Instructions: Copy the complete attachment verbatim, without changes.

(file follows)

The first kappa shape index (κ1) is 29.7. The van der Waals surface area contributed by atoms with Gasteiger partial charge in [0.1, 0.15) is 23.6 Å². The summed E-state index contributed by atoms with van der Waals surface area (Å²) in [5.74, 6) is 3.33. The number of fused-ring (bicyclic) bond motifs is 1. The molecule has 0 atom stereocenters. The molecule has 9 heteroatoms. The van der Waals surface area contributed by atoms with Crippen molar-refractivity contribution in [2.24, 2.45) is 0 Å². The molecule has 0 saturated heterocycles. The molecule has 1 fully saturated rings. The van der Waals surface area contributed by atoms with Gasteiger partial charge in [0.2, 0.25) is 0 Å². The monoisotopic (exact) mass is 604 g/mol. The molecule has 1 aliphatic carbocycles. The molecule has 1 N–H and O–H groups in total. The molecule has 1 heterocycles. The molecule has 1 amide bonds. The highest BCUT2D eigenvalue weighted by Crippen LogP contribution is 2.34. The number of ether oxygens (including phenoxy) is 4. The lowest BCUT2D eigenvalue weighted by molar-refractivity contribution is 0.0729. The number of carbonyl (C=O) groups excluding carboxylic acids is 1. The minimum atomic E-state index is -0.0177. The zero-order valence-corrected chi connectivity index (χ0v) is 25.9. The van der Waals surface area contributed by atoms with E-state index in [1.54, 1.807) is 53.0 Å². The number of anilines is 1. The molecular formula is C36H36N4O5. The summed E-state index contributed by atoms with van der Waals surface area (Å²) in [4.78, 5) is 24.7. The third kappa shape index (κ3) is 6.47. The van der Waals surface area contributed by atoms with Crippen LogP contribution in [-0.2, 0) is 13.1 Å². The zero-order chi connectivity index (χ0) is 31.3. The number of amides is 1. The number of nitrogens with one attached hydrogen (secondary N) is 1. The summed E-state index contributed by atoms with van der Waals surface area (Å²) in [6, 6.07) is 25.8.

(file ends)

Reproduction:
The first kappa shape index (κ1) is 29.7. The van der Waals surface area contributed by atoms with Gasteiger partial charge in [0.1, 0.15) is 23.6 Å². The summed E-state index contributed by atoms with van der Waals surface area (Å²) in [5.74, 6) is 3.33. The number of fused-ring (bicyclic) bond motifs is 1. The molecule has 0 atom stereocenters. The molecule has 9 heteroatoms. The van der Waals surface area contributed by atoms with Crippen molar-refractivity contribution in [2.24, 2.45) is 0 Å². The molecule has 0 saturated heterocycles. The molecule has 1 fully saturated rings. The van der Waals surface area contributed by atoms with Gasteiger partial charge in [0.2, 0.25) is 0 Å². The monoisotopic (exact) mass is 604 g/mol. The molecule has 1 aliphatic carbocycles. The molecule has 1 N–H and O–H groups in total. The molecule has 1 heterocycles. The molecule has 1 amide bonds. The highest BCUT2D eigenvalue weighted by Crippen LogP contribution is 2.34. The number of ether oxygens (including phenoxy) is 4. The lowest BCUT2D eigenvalue weighted by molar-refractivity contribution is 0.0729. The number of carbonyl (C=O) groups excluding carboxylic acids is 1. The minimum atomic E-state index is -0.0177. The zero-order valence-corrected chi connectivity index (χ0v) is 25.9. The van der Waals surface area contributed by atoms with E-state index in [1.54, 1.807) is 53.0 Å². The number of anilines is 1. The molecular formula is C36H36N4O5. The summed E-state index contributed by atoms with van der Waals surface area (Å²) in [4.78, 5) is 24.7. The third kappa shape index (κ3) is 6.47. The van der Waals surface area contributed by atoms with Crippen LogP contribution in [-0.2, 0) is 13.1 Å². The zero-order chi connectivity index (χ0) is 31.3. The number of amides is 1. The number of nitrogens with one attached hydrogen (secondary N) is 1. The summed E-state index contributed by atoms with van der Waals surface area (Å²) in [6, 6.07) is 25.8.